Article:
There were no significant differences between treatments or sites on the evaluation of the adequacy of the treatment provided by the therapists derived from scoring the randomly selected sample of therapy audiotapes. Participants randomized to IPT had a higher expectation of treatment effectiveness at session 1, as compared with those randomized to CBT (F1,203=7.06, P=.008). However, there was no significant difference between groups on this measure midway through treatment (session 12).
Cognitive-behavioral therapy was significantly superior to IPT at the end of treatment in the proportion of participants recovered. Thirty-two (29%) of those treated with CBT recovered, compared with 7 (6%) of those treated with IPT (χ21=14.8, P<.001) (ES=1.80). Cognitive-behavioral therapy was also superior to IPT at the end of treatment in the percentage of participants remitted (53 [48%] in the CBT group and 31 [28%] in the IPT group [χ21=9.2, P=.003] [ES=0.86]), and in the proportion meeting community criteria for eating attitudes and behaviors (χ21=4.3, P=.04) (ES=0.61). However, there were no significant differences between treatments at any follow-up point for the 3 binary outcomes. The percentages of participants recovered and remitted are shown from pretreatment to the end of follow-up in Figure 1.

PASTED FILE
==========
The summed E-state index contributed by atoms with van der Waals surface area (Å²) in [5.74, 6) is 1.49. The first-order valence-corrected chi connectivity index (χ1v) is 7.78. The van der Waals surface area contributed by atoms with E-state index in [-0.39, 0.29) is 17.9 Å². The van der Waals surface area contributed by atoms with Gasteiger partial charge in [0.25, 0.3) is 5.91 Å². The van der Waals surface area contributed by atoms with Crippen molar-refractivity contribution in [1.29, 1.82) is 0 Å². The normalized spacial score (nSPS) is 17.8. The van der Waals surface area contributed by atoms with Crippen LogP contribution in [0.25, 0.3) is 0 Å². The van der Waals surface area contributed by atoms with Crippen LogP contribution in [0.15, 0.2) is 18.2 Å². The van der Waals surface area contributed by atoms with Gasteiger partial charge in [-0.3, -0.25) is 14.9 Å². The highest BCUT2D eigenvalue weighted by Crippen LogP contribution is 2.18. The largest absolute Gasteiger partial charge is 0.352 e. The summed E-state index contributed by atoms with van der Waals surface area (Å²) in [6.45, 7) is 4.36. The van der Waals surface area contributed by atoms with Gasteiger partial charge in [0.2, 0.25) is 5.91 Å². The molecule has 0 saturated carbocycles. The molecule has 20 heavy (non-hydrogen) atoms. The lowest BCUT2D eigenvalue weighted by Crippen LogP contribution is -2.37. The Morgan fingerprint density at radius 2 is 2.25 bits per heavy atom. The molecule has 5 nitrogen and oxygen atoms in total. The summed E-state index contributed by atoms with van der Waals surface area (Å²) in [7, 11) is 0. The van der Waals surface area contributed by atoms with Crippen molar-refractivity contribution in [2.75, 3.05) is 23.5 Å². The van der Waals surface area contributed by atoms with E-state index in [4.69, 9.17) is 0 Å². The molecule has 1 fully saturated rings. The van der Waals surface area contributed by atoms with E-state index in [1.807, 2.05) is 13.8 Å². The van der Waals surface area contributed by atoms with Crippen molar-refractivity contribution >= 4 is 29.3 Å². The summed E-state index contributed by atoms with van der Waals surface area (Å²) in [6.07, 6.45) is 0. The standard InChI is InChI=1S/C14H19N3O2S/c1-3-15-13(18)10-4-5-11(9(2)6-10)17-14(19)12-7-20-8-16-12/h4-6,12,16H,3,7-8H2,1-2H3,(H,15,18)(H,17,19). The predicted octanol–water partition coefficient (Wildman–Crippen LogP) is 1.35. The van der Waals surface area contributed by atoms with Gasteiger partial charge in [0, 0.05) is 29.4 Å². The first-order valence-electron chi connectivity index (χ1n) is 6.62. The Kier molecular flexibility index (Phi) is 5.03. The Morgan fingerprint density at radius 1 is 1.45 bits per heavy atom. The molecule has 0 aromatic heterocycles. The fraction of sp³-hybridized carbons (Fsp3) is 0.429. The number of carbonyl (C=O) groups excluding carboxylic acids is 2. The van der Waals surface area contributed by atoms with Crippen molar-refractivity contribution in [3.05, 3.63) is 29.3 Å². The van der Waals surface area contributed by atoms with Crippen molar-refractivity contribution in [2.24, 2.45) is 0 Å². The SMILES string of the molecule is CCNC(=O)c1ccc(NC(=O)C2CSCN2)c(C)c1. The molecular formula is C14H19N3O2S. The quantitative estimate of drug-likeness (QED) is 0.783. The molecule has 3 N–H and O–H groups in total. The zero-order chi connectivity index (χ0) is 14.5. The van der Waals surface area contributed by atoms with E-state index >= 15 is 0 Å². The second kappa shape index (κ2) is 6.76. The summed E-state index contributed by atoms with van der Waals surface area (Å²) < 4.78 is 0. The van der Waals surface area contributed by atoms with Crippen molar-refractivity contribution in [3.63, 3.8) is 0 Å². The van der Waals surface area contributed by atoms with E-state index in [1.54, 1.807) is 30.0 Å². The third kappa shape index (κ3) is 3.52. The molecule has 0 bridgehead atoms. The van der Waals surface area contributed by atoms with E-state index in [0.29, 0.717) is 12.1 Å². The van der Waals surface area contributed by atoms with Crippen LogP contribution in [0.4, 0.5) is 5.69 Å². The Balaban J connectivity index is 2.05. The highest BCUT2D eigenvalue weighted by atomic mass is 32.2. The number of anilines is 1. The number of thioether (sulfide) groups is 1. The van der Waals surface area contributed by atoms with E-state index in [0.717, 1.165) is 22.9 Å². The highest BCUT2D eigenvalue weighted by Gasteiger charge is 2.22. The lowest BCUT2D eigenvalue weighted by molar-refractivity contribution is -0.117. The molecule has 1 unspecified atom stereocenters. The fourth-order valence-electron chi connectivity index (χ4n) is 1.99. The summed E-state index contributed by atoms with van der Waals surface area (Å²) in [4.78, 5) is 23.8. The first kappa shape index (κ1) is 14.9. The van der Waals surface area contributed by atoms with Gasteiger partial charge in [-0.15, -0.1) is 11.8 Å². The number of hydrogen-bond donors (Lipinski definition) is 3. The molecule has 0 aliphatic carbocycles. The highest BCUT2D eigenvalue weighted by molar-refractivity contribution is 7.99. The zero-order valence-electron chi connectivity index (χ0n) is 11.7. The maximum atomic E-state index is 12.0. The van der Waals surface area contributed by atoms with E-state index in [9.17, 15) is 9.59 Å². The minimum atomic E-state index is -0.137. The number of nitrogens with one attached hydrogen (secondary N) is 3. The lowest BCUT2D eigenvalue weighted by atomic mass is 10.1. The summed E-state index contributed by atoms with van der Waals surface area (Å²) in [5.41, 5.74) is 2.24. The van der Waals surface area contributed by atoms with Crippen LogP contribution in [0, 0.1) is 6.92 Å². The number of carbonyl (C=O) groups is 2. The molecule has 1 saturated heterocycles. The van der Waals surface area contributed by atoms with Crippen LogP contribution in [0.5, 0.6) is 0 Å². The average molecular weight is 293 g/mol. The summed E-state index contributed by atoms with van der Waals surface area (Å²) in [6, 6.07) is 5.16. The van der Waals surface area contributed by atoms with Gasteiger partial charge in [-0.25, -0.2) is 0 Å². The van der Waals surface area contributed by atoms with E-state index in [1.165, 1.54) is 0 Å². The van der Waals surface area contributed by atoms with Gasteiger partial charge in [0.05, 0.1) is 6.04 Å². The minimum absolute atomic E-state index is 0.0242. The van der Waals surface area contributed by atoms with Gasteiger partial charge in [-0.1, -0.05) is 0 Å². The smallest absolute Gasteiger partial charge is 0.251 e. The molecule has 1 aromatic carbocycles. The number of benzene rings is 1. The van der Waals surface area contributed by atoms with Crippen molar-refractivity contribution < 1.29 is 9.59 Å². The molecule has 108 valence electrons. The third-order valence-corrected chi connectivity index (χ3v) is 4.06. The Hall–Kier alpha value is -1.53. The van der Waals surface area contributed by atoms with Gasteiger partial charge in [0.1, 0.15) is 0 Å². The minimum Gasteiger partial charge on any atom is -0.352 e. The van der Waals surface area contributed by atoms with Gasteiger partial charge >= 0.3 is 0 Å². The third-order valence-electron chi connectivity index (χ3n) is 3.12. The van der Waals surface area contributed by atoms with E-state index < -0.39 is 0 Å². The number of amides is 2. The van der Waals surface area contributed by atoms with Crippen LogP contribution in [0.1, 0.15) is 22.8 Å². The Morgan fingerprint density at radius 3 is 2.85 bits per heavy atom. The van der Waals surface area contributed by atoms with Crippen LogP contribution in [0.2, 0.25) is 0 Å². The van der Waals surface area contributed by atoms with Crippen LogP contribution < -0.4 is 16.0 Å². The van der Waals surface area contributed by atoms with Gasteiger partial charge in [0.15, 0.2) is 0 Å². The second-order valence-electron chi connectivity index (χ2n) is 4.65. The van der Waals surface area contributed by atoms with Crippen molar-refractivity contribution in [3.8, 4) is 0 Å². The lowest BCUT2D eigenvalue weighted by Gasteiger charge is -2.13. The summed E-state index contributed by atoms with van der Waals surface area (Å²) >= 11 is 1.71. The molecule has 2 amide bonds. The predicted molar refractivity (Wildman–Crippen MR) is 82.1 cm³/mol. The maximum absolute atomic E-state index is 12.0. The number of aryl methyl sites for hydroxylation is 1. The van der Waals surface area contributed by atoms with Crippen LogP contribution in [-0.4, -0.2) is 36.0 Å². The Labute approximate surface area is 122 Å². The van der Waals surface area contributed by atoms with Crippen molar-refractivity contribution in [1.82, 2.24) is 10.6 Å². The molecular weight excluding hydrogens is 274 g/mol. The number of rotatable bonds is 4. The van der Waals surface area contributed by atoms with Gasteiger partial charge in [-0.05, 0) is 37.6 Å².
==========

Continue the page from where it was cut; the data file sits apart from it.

For completers, CBT was more effective than IPT in reducing objective binge episodes (F1,121=11.9, P=.001) (ES=−0.72); purging (F1,121=20.7, P=.001) (ES=0.92); and dietary restraint (F1,122=10.76, P=.001) (ES=0.54), at the end of treatment, but not at any other time point (Table 3). At the end of treatment, binge eating was reduced by 86% for patients given CBT and by 51% for those given IPT (F1,122=6.5, P=.01) (ES=0.49); purging was reduced by 84% for the CBT group and by 50% for the IPT group (F1,122=22.1, P=.001) (ES=0.83). There were no significant differences between treatments at any point on any other measure. Twenty-one (66%) of the 32 who recovered with CBT at the end of treatment remained recovered at follow-up, compared with 4 (57%) of the 7 treated with IPT. For those remitted at the end of CBT (not including those who recovered), 6 (29%) of 21 recovered compared with 8 (33%) of the 24 in the IPT group. Of the remaining participants, 4 (7%) of 57 had recovered at follow-up in the CBT group, compared with 7 (9%) of 79 in the IPT group. During follow-up, 19 participants (29%) treated with CBT and 17 (27%) treated with IPT sought further treatment for their eating disorder. For CBT, 9 (14%) received some form of psychotherapy, 7 (10%) received medication, and 3 (5%) received a combination of psychotherapy and medication; for IPT, 3 (5%) received psychotherapy, 9 (14%) received medication, and 3 (8%) received combined treatment. A post hoc analysis excluding those who received treatment during follow-up found no significant differences between treatments during follow-up.